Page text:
Amanda Brezzell and Claire Austin, two sisters and EMU alumnae, opened Fennigan’s Farms, a sustainable agriculture design and community outreach business, in October 2019.
One of Fennigan’s Farms’ focuses is building “sustainable structures for growth,” such as greenhouses that allow people to grow and sell food year-round, Brezzell said.
“We might be doing things like helping people set up their farms and then… we build sustainable structures for growth,” Brezzell said. “We’ve dipped into the agricultural tech world. We focus on building high-tech greenhouses in markets so that people can have year-round places to grow and sell food.”
Fennigan’s Farms grow produce that is distributed to farmers’ markets in the area and available for pickup at the farm. Leftover food is then donated to local food banks.
“On that space, we grow food only for free community distribution, so whatever food, whatever produce we’re growing… that’s always going to be free,” Brezzell said.
Brezzell received a bachelor’s degree from Eastern Michigan University in 2018 and a master’s degree in biohazardous threat agents and emerging infectious diseases from Georgetown. She focused on agricultural defense, which includes making sure food is safe for consumption.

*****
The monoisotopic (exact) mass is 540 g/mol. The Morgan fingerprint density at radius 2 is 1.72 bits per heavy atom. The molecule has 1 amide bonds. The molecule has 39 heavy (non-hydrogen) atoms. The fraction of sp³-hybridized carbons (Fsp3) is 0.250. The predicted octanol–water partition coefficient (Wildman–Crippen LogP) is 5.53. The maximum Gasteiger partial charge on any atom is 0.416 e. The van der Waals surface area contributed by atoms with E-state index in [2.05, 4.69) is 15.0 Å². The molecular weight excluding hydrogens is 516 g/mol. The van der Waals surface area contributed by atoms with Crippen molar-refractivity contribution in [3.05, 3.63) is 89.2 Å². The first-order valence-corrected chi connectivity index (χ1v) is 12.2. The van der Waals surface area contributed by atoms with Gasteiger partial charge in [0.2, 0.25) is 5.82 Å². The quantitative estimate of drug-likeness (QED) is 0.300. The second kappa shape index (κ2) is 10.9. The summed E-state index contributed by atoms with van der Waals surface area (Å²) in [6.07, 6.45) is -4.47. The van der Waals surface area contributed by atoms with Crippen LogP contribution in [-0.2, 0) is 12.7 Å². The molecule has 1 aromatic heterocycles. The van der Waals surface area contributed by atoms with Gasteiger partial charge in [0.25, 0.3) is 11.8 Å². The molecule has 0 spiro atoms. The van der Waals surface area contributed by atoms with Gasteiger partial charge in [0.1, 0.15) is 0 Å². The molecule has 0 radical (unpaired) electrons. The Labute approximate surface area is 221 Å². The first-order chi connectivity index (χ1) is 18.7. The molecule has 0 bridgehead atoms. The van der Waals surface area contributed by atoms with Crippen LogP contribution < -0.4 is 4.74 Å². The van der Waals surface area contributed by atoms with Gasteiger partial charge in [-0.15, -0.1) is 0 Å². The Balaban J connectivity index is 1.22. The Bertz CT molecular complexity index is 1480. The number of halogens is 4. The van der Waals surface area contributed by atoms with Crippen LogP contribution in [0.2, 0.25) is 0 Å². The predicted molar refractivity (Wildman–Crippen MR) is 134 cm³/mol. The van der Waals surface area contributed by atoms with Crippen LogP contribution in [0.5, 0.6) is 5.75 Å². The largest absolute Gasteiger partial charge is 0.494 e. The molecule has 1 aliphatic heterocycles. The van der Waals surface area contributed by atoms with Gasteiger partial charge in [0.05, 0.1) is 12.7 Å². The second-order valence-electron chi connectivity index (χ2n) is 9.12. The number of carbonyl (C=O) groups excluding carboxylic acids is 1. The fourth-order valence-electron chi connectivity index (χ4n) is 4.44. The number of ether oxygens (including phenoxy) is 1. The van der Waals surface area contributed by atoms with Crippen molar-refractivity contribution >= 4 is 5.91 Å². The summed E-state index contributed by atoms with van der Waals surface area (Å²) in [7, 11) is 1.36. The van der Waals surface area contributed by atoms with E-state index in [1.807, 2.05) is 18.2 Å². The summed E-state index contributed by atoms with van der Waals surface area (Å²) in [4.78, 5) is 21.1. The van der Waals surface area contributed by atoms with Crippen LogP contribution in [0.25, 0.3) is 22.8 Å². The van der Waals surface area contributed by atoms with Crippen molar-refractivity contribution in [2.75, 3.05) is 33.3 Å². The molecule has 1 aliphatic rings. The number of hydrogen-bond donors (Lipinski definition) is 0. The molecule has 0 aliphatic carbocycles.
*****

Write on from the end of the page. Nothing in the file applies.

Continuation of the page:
“There’s a huge public health component that rests there, especially with me,” Brezzell said. “I’m a Black, queer woman, so I sit at many intersections and all of them disenfranchised. I’ve been able to see basically from the bottom what the rest of this stuff looks like and was able to have the privilege of going to two universities to learn more about it.”
Brezzell graduated from Georgetown in January 2020 and said the pandemic allowed her to use her skills to make an impact on her community. Brezzell said she understands “what it means to be truly hungry” after experiencing food insecurity as a child and college student.
“If I can do those things and also have the experience to truly know what that would mean to my community to build something sustainable, something that works even if I’m not there, something that’s wanted, and something that is culturally relevant, then why not?” Brezzell said.
Fennigan’s Farms was recently granted five plots of land in Detroit’s Midtown and District 1 and is in the process of moving there.
“That’s where we’re from, so we wanted to make sure to go back and help our people before kind of expanding out to go even further, but we’re happy to see where all of this takes us,” Brezzell said.
Fennigan’s Farms will be having a two-year anniversary celebration soon, and the details will be posted on their social media. More information about Fennigan’s Farms can be found on their website, fennigansfarms.com.